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Adatis utilise Microsoft Azure technologies, in conjunction with first-party Spark based services, that securely integrate to provide enterprise-grade, cloud-scale analytics and insight for all and partner deeply with Microsoft to enable data driven transformation for our customers. We work to develop a modern data analytics strategy and ensure it is implemented and supported in the best way possible, aligning to your specific company’s goals and overriding strategy.

If you want to find out how Adatis can help you make sense of your data and learn more about the Modern Data Warehouse, please join us in London on 6th June for an exclusive workshop. We will guide you through the Microsoft landscape and showcase how we can help you get more value from your data, wherever you are on your data transformation journey.

Register here for our "Put your Data to Work" in-person event to be held in London on 6th June 2019

Additional Resources

Microsoft Azure Big Data and Analytics

Information on Azure SQL Data Warehouse

Try Azure SQL Data Warehouse for Free

#SimplyUnmatched, #analytics, #Azure, #AzureSQLDW, #MSPowerBI

Migrating to Native Scoring with SQL Server 2017 PREDICT

Microsoft introduced native predictive model scoring with the release of SQL Server 2017.

The PREDICT function (Documentation) is now a native T-SQL function that eliminates having to score using R or Python through the sp_execute_external_script procedure. It's an alternative to sp_rxPredict. In both cases you do not need to install R but with PREDICT you do not need to enable SQLCLR either - it's truly native.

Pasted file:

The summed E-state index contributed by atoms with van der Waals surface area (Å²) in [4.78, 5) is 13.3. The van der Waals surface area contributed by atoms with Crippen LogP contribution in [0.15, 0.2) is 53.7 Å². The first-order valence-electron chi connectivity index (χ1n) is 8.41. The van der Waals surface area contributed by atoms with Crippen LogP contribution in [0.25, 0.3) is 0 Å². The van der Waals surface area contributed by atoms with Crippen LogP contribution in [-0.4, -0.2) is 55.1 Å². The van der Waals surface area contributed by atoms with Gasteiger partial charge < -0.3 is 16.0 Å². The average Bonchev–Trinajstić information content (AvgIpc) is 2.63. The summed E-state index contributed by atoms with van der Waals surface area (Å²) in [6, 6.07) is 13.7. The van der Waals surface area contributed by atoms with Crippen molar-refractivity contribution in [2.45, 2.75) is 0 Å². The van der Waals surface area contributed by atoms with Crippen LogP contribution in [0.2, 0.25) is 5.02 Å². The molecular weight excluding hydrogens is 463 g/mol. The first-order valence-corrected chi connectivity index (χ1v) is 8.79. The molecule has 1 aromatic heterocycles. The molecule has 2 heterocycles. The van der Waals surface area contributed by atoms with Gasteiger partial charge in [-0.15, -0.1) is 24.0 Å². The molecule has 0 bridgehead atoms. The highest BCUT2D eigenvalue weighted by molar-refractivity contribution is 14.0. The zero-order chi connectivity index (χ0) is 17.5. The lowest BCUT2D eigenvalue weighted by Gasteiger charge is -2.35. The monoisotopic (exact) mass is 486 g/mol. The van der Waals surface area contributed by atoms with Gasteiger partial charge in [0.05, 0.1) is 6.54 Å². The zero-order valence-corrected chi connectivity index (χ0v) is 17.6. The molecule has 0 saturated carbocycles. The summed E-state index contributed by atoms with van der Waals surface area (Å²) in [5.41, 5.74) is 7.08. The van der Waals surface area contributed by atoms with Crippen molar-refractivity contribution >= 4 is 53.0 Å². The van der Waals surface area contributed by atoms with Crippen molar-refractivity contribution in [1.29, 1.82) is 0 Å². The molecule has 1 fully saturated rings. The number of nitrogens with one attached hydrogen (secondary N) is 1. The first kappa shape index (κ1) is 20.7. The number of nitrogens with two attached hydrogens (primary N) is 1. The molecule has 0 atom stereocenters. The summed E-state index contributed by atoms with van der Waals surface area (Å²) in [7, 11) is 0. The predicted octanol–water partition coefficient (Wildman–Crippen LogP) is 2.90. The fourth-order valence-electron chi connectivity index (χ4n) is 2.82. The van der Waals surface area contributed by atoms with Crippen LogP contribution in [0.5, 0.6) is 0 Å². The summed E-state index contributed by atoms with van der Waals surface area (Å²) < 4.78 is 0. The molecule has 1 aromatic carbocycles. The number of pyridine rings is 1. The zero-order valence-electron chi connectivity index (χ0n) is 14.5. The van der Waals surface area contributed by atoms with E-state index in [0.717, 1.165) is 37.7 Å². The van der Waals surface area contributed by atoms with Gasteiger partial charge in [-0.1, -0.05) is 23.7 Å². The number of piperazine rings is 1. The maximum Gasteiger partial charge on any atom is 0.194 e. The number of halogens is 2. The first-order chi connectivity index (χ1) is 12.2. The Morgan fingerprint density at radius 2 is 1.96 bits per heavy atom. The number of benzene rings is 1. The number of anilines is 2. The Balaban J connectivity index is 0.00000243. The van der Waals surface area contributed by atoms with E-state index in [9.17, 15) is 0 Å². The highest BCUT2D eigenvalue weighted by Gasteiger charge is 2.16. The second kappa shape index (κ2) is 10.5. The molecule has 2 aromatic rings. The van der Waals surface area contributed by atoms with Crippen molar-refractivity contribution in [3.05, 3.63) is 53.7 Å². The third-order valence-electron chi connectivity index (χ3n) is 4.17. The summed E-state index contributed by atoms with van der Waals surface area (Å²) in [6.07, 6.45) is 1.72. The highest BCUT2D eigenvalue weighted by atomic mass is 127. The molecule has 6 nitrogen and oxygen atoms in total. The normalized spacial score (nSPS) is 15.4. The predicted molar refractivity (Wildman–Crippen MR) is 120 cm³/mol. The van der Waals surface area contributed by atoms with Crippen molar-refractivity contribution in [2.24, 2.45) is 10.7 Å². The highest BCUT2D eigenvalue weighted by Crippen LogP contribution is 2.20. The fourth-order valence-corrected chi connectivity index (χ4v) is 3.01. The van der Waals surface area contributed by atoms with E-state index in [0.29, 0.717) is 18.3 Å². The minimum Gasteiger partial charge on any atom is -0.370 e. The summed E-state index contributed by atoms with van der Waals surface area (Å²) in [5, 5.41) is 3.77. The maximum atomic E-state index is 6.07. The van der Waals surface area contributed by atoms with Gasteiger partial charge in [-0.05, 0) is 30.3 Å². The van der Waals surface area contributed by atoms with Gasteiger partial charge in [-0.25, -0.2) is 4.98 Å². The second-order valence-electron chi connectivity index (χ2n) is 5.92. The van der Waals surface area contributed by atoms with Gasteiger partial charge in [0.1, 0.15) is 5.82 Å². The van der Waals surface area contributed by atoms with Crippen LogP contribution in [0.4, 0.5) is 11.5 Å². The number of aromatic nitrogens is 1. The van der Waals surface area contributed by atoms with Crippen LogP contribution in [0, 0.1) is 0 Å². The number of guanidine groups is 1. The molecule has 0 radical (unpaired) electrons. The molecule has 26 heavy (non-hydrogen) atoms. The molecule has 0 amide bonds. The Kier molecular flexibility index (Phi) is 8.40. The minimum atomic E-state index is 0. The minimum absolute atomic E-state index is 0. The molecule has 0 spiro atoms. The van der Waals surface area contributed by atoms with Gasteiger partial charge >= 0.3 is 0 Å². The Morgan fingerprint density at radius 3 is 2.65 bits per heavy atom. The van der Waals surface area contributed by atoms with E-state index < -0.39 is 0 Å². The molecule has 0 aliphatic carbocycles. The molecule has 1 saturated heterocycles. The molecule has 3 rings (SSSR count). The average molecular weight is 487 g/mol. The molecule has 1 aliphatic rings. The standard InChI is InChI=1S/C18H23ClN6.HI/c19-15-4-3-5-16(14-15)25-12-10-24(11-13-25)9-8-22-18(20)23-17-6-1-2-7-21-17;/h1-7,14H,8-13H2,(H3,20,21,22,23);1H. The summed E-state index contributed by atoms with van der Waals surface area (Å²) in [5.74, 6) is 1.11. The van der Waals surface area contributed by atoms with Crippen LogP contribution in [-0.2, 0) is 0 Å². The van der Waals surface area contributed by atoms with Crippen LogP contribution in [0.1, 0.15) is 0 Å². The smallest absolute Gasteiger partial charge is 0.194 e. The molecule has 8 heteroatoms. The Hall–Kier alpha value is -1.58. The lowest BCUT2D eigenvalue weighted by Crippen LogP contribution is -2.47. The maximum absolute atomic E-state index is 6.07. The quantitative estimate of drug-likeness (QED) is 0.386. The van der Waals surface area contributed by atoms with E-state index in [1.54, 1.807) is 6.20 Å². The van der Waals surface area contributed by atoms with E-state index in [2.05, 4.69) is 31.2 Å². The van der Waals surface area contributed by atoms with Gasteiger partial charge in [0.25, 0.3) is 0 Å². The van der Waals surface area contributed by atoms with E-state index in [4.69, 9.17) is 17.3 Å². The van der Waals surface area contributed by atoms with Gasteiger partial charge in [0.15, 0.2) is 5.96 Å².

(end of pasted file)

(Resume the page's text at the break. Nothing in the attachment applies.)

PREDICT should make predictions much faster as the process avoids having to marshal the data between SQL Server and Machine Learning Services (Previously R Services).

Migrating from the original sp_execute_external_script approach to the new native approach tripped me up so I thought I'd share a quick summary of what I have learned.

Stumble One:

Error occurred during execution of the builtin function 'PREDICT' with HRESULT 0x80004001. 
Model type is unsupported.

Reason:

Not all models are supported. At the time of writing, only the following models are supported:

  • rxLinMod
  • rxLogit
  • rxBTrees
  • rxDtree
  • rxdForest

sp_rxPredict supports additional models including those available in the MicrosoftML package for R (I was using attempting to use rxFastTrees). I presume this limitation will reduce over time. The list of supported models is referenced in the PREDICT function (Documentation).

Stumble Two:

Error occurred during execution of the builtin function 'PREDICT' with HRESULT 0x80070057. 
Model is corrupt or invalid.

Reason:

The serialisation of the model needs to be modified for use by PREDICT. Typically you might serialise your model in R like this:

model <- data.frame(model=as.raw(serialize(model, NULL)))

Instead you need to use the rxSerializeModel method:

model <- data.frame(rxSerializeModel(model, realtimeScoringOnly = TRUE))

There's a corresponding rxUnserializeModel method, so it's worth updating the serialisation across the board so models can be used interchangeably in the event all models are eventually supported.  I have been a bit legacy.

That's it.  Oh, apart from the fact PREDICT is supported in Azure SQL DB, despite the documentation saying the contrary.